Last week, our experts found exploit served on interesting sites and fake online checkers.
Senior Security Researcher Jérôme Segura discovered a hacked "Account Suspended" page that houses exploit kits. He also found a bogus search engine, which is installed by PUPs, that directs users to pages serving exploit.
Notable news stories and security related happenings:
- Security Researcher: Superfish Could Be Catastrophic. "Apparently, Superfish stinks worse than security Relevant Products/Services industry watchers first thought. There was an uproar when the world discovered Lenovo, the world’s largest PC maker, has been shipping laptops pre-installed with a virus-like software Relevant Products/Services that puts customers in the line of hacker fire. But uproar may soon be an understatement." (Source: Top Tech News)
- PrivDog Poses Bigger Risk Than Superfish. "PrivDog was developed by Comodo founder and CEO Melih Abdulhayoglu. PrivDog is bundled with one of Comodo’s flagship products, Comodo Internet Security, but only as a browser extension. Only the standalone version is vulnerable." (Source: ThreatPost)
- SSL-busting code that threatened Lenovo users found in a dozen more apps. "The list of software known to use the same HTTPS-breaking technology recently found preinstalled on Lenovo laptops has risen dramatically with the discovery of at least 12 new titles, including one that's categorized as a malicious trojan by a major antivirus provider." (Source: Ars Technica)
- Major mobile flaws remain unpatched. "According to the McAfee Labs Threats Report for February 2015 from Intel Security, mobile app providers have been slow to address the most basic SSL vulnerabilities which were revealed in September 2014 by the Computer Emergency Response Team (CERT) at Carnegie Mellon University. It released a list of mobile apps possessing an SSL weakness, including apps with millions of downloads." (Source: IT Security Guru)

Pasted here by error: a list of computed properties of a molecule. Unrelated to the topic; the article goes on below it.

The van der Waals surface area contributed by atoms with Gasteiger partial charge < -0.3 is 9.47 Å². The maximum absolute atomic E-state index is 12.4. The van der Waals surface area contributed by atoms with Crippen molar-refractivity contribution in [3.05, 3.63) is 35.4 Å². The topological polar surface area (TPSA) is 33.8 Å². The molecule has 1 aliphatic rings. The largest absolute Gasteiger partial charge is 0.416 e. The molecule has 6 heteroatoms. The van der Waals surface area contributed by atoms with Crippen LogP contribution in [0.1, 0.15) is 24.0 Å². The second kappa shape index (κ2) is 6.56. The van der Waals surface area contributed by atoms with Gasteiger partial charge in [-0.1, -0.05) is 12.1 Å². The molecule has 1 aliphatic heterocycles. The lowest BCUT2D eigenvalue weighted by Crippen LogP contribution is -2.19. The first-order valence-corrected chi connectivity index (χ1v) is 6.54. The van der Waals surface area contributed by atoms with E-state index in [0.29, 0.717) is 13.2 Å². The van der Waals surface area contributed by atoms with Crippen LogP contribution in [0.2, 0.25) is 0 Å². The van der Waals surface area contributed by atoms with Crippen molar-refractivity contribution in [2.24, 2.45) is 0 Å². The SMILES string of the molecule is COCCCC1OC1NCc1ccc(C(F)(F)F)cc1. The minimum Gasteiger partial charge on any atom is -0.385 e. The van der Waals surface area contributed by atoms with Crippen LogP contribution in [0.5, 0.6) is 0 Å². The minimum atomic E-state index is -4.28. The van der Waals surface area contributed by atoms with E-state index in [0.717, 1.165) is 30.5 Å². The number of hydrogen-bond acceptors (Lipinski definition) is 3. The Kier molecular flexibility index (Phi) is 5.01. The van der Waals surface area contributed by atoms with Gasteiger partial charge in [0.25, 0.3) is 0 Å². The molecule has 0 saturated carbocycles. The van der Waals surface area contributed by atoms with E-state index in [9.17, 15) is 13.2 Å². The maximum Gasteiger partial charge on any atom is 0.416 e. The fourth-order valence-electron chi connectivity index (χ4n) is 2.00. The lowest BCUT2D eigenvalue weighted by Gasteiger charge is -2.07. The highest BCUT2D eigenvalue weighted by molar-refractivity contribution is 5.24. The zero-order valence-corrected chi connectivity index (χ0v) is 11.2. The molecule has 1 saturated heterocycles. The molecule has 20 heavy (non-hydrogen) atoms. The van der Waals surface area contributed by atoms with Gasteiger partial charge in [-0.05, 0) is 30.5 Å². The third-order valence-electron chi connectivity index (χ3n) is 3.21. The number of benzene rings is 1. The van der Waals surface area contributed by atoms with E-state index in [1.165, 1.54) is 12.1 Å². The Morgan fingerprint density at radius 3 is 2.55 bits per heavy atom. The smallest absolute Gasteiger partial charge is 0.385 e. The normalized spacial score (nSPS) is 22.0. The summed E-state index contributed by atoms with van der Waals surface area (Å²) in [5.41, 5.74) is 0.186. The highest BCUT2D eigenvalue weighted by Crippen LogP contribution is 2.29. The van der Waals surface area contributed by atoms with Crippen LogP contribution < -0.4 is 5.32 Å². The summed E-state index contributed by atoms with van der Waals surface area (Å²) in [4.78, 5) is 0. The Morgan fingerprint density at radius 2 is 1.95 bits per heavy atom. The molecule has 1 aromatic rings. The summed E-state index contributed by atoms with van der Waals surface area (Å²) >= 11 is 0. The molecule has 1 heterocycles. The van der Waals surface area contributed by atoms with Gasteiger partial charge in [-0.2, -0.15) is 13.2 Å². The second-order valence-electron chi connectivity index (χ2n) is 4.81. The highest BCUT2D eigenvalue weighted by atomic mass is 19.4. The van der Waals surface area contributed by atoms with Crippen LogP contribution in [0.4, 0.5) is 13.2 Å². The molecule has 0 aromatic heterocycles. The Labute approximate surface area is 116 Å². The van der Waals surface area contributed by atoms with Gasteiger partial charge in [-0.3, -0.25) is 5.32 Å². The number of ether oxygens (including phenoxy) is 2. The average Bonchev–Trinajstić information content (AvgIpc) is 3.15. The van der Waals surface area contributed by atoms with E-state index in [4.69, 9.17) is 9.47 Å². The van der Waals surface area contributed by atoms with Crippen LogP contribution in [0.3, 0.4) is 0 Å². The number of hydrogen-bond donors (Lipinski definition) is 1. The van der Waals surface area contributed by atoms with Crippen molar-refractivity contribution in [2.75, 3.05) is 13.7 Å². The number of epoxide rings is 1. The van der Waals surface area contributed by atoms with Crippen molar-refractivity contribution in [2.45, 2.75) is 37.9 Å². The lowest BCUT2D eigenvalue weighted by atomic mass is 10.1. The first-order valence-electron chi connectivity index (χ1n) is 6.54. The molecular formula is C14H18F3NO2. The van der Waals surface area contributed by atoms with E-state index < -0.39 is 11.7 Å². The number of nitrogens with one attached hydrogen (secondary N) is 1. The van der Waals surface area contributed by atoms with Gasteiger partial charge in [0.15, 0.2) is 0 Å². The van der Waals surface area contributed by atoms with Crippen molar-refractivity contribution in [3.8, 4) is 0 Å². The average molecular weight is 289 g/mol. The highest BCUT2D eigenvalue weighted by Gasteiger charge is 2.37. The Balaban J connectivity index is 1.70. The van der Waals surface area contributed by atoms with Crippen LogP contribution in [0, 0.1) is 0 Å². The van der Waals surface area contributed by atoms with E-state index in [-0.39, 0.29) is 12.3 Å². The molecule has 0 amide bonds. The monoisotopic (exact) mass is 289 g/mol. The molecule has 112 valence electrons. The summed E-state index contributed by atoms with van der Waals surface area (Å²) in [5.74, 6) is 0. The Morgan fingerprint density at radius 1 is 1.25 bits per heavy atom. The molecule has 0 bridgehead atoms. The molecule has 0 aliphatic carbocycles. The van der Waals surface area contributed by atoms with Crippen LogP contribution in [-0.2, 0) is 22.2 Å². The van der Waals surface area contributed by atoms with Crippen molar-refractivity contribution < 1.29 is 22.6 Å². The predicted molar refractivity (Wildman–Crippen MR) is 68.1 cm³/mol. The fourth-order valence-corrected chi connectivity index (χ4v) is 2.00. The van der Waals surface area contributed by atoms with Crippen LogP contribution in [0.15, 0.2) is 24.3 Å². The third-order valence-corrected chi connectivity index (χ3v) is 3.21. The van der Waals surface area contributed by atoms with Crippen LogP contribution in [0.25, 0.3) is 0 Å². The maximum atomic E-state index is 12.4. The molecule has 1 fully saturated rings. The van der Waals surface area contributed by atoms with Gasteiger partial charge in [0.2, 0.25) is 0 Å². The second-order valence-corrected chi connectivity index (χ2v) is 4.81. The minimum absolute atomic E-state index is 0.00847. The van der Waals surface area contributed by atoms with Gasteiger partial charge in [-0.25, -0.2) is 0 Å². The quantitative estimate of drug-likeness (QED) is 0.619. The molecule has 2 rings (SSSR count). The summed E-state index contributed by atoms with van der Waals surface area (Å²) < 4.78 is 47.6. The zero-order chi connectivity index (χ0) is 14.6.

- Hacked Hardware Could Cause The Next Big Security Breach. "Microchips govern our homes, cities, infrastructure, and military. What happens when they're turned against us?" (Source: Popular Science)
- Koppie Koppie sells photos of your kids to prove you shouldn't post them online. "Koppie Koppie, an online business selling coffee mugs with pictures of children printed on them, is stirring up controversy - after all, the kids' photos weren't given to Koppie Koppie by their parents, but grabbed from Flickr." (Source: Sophos' Naked Security Blog)
- New DDoS attack and tools use Google Maps plugin as proxy. "A known vulnerability in a Google Maps plugin for Joomla allows the plugin to act as a proxy. Attackers spoof (fake) the source of the requests, causing the results to be sent from the proxy to someone else – their denial of service target. The true source of the attack remains unknown, because the attack traffic appears to come from the Joomla servers." (Source: Help Net Security)
- Top Spy: Small Hacks Are Bigger Threat Than ‘Cyber Armageddon’. "The risk of a catastrophic cyber attack that disables a key piece of national infrastructure, such as a portion of the power grid, is “remote at this time” and not the biggest threat to U.S. national security in cyberspace, the country’s top intelligence official told a Senate panel on Thursday." (Source: The Daily Beast)
- Signs of Superfish-like MitM Attacks Discovered in the Wild. "Evidence has been found suggesting that cybercriminals may be relying on the traffic interception engine from Komodia, integrated in Superfish and other software solutions, for nefarious purposes in the wild." (Source: Softpedia)
- Serious TalkTalk data breach leads to scam phone calls for customers. "Hackers have stolen the personal details of thousands of TalkTalk customers, and - in some cases - used them to scam further information such as sensitive banking information." (Source: Graham Cluley's Blog)
- After Superfish-Lenovo incident, Facebook probes larger issue of SSL-sniffing adware. "Ian Amit, Vice President of ZeroFOX, a social risk management and social media security firm, explained a practical way in which attackers could try to leverage MitM attacks against users running Superfish." (Source: SC Magazine)
- How nine out of ten healthcare pages leak private data. "A study by a Timothy Libert, a doctoral student at the University of Pennsylvania, has found that nine out of ten visits to health-related web pages result in data being leaked to third parties like Google, Facebook and Experian" (Source: Sophos' Naked Security Blog)
The Malwarebytes Labs Team